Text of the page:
Photography by Tom Galliher. Art direction by RHB.

When it was time to reimagine the liberal arts for the 21st century, Agnes Scott came to RHB.

We formed a great partnership with Agnes Scott College (ASC) during our work on their highly successful recruitment and yield campaigns. So when the institution made the bold decision to design and market a new signature curriculum, they called us to help develop it.

Based on internal and external market research, including discoveries made during our Circles of Influence engagement, the College identified global learning and leadership development as areas of growth. “As we thought about our mission as a women’s college in the 21st century, the concept that came to the forefront was that we need to be educating women to be leaders in a global society,” President Elizabeth Kiss said. With that goal set in place, we began working with ASC to develop, name and brand Summit, their signature approach to the liberal arts.

We were invited to participate in faculty planning meetings, lead brainstorming activities and conduct research with students to measure Summit’s efficacy. With our input and assistance, Summit took its current shape: it affords every first-year student a global travel experience in their first semester, provides a leadership curriculum grounded in asking beautiful questions and offers all students the support of their own dedicated Board of Advisors, including professional, peer and faculty advisors as well as career mentors. We created marketing materials to teach prospective students about Summit, including a Summit-specific brochure and microsite.

Because Summit was intended to attract new audiences to Agnes Scott, it was important that the name of the program reflect its new offerings more so than the traditionally understood Scottie experience. We worked with the College to create a naming task force made up of RHB and ASC faculty members so that, together, we could arrive at a name that best described the scope of the new program. “Summit” is in some ways abstract, which makes it easily applicable to a variety of expressions—it can be a noun and a verb; it is associated with both feats of strength (scaling a mountaintop) and exemplars of diplomacy (hosting a global symposium on a given topic). And, as our colleague David Straus from Arts and Sciences taught us, it’s a word students can put “my” in front of (i.e. “My Summit”), which expedites their road to embracing it.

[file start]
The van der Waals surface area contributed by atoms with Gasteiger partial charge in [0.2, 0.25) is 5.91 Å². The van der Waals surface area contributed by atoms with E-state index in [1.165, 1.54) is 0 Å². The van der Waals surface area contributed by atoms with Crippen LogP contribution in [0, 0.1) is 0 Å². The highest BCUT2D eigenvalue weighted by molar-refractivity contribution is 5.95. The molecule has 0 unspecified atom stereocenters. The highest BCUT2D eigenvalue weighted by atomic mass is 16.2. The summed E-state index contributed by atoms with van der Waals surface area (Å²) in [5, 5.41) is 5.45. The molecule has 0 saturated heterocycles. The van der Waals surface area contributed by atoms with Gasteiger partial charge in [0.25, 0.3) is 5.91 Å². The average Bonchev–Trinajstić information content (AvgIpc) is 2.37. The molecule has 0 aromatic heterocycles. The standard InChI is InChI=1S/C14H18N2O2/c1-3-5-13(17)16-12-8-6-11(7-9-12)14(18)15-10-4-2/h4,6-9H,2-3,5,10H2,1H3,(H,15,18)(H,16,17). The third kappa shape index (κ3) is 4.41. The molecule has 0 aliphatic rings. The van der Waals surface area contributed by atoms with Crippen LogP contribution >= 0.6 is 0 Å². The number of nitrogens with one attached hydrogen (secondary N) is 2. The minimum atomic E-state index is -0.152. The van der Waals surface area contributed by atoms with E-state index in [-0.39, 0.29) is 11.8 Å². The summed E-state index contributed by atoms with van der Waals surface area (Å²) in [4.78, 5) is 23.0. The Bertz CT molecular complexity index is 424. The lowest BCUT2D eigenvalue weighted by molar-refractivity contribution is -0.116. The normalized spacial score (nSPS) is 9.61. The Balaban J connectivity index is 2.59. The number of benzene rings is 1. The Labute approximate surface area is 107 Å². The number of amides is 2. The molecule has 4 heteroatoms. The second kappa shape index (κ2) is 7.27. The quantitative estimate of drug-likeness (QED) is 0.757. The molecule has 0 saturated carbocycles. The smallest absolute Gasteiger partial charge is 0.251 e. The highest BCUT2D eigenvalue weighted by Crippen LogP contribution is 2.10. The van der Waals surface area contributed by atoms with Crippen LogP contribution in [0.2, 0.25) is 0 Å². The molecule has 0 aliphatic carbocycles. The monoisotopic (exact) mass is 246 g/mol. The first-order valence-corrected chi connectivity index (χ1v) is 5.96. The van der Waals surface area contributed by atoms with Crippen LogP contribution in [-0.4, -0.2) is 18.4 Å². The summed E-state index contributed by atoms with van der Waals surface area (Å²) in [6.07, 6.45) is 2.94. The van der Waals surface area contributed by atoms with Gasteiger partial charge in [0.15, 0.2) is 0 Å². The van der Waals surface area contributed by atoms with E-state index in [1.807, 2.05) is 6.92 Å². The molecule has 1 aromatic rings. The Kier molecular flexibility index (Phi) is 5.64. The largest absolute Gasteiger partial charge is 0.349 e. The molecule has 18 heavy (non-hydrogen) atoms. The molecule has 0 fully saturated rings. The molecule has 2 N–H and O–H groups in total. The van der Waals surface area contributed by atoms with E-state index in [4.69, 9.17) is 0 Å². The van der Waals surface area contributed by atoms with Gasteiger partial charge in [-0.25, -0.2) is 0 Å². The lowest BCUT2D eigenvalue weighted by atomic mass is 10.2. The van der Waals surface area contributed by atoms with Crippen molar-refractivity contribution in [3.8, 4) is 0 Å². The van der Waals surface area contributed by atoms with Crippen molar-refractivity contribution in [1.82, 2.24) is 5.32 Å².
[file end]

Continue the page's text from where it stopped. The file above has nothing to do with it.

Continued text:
Summit has garnered national attention, including from The Chronicle of Higher Education, The Washington Post, Forbes and U.S. News & World Report, who recently ranked ASC among the top five most innovative colleges in the United States. Summit has helped to recruit the largest and most intentionally shaped class in Agnes Scott’s history, successfully building brand awareness for the institution as a whole.

Photography by University of Miami.

We helped the University of Miami (UM) identify its true place among the nation’s great schools.

While UM originally brought us in to help identify and articulate the value of their Cognates general education program, during our time on campus it was evident that some university-wide positioning work needed to be done as well.

In Circles of Influence and interviews with key stakeholders, it became clear to us that the University suffered from perception problems related to its storied athletic program and location. We learned that UM’s exceptional and noteworthy academic offerings had not garnered the same level of attention or spirit as the athletic program had. Similarly, the extraordinary benefits of their campus location in a vibrant, future-oriented, global capital were taking too much of a backseat to the nostalgia associated with “The U” and notions about what it means to be located within arm’s reach of Miami Beach.

In our visits to campus to meet with faculty, staff and key administrators in addition to visits dedicated to conducting Circles of Influence with UM students, we observed ample evidence to suggest that there is a lot more to be excited about at Miami than football alone. Students told us about incredible research, scholarship and internship opportunities. They talked, with enthusiasm and appreciation, about the freedom they felt to explore their different passions from within the University’s 11 distinct colleges. And we were able to observe firsthand how the particular symbiosis of that freedom combined with life in a city as vibrant as Miami provides students with an unparalleled collegiate experience.